Why is Russia leaving Open Skies Treaty

Why is Russia leaving Open Skies Treaty

On January 15, the Russian Foreign Ministry released a statement announcing the start of domestic procedures to withdraw from the Open Skies Treaty. Another arms control agreement may thus be terminated.

USA withdraws from the treaty first

In November of 2020, the United States officially pulled out from the Open Skies Treaty. Before the move, Washington had repeatedly accused Russia of non-compliance with the agreement. In particular, the Americans claimed that Russia restricted flights over the Kaliningrad enclave, as well as in the ten-kilometer corridor along the borders of Abkhazia and South Ossetia.

In 2014, a campaign was launched in the United States to restrict inspection flights of Russian aircraft. The Americans in particular said that the new Russian aircraft were outfitted with more advanced digital equipment that enabled them to obtain more information vs. the volume of information that American aircraft collected when flying over Russia.

During Barack Obama’s presidency, Russian inspectors were not allowed to conduct several flights over the territory of the United States. During the presidency of Donald Trump, the US shaped its course to exit the treaty, including other arms control agreements.

The ball is on the side of the West

Konstantin Kosachev, the head of the Federation Council committee on international affairs, noted that the treaty could have been saved after USA’s withdrawal from it if other parties to the treaty – primarily the members of the North Atlantic Alliance – had wanted to save it. According to him, they could have decided not to transfer information collected during their inspection flights over Russia to the Americans.


As Kosachev noted on his Facebook page, it needed to be confirmed additionally, since Article 4 of the North Atlantic Treaty reads as follows:


“The Parties will consult together whenever, in the opinion of any of them, the territorial integrity, political independence or security of any of the Parties is threatened.”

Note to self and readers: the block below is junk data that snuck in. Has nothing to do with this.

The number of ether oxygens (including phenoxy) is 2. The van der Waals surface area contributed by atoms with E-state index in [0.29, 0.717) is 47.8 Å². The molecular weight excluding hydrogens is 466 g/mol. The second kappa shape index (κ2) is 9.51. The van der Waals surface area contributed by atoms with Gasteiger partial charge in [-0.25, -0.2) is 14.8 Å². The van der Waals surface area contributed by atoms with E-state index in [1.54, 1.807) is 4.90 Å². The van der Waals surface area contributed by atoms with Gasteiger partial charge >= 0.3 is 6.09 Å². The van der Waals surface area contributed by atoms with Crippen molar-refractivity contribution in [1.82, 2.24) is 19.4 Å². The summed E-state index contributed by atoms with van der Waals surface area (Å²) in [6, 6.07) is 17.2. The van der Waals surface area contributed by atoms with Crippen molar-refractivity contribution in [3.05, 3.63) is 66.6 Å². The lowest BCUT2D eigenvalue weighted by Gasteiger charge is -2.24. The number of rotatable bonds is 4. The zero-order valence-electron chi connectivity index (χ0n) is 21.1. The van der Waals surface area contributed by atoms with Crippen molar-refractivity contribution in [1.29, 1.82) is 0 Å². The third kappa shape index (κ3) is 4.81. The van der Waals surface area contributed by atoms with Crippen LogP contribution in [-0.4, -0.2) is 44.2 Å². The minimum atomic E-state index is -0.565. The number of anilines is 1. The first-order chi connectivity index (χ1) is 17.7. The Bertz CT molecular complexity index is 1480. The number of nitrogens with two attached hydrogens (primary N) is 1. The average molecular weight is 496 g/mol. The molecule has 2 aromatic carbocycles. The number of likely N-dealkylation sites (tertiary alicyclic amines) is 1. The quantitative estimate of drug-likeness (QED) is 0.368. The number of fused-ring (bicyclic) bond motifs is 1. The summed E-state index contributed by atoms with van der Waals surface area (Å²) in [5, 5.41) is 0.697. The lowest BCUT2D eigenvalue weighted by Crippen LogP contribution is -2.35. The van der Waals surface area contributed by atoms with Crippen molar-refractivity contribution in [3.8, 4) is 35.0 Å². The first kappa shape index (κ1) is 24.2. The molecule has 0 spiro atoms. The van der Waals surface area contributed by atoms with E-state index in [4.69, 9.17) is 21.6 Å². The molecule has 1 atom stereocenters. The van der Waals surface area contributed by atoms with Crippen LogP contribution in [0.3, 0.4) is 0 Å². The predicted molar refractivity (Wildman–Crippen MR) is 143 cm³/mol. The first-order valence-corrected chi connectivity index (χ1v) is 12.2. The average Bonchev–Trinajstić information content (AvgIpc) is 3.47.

Article 8 then says:


“Each Party declares that none of the international engagements now in force between it and any other of the Parties or any third State is in conflict with the provisions of this Treaty, and undertakes not to enter into any international engagement in conflict with this Treaty.”


In his opinion, NATO countries preferred to retain their obligations within the framework of the alliance, rather than the Open Skies Treaty.

The One Skies Treaty was concluded in 1992 by 23 member states of the Organization for Security and Cooperation in Europe. In accordance with the treaty, the states that signed the treaty undertook to make observation flights over their territories possible based on established quotas. The flights are conducted on a notification basis. The treaty provides for “passive” (for the observed party) and “active” (for the observing party) annual quotas.


  • US President Dwight Eisenhower had once spoken in favour of such flights, but the USSR declined the idea then. The initiative was implemented only almost four decades later.

  • Russia ratified the treaty in 2001, but the country took part in it from the moment of signing. At the moment, 35 states are members of the Open Skies Treaty.

While the negotiation process is underway, there is still a chance to save the agreement. However, it is up to European allies of the United States to set forth such an initiative, which is unlikely to materialize.

South Africa Today – World News Russia


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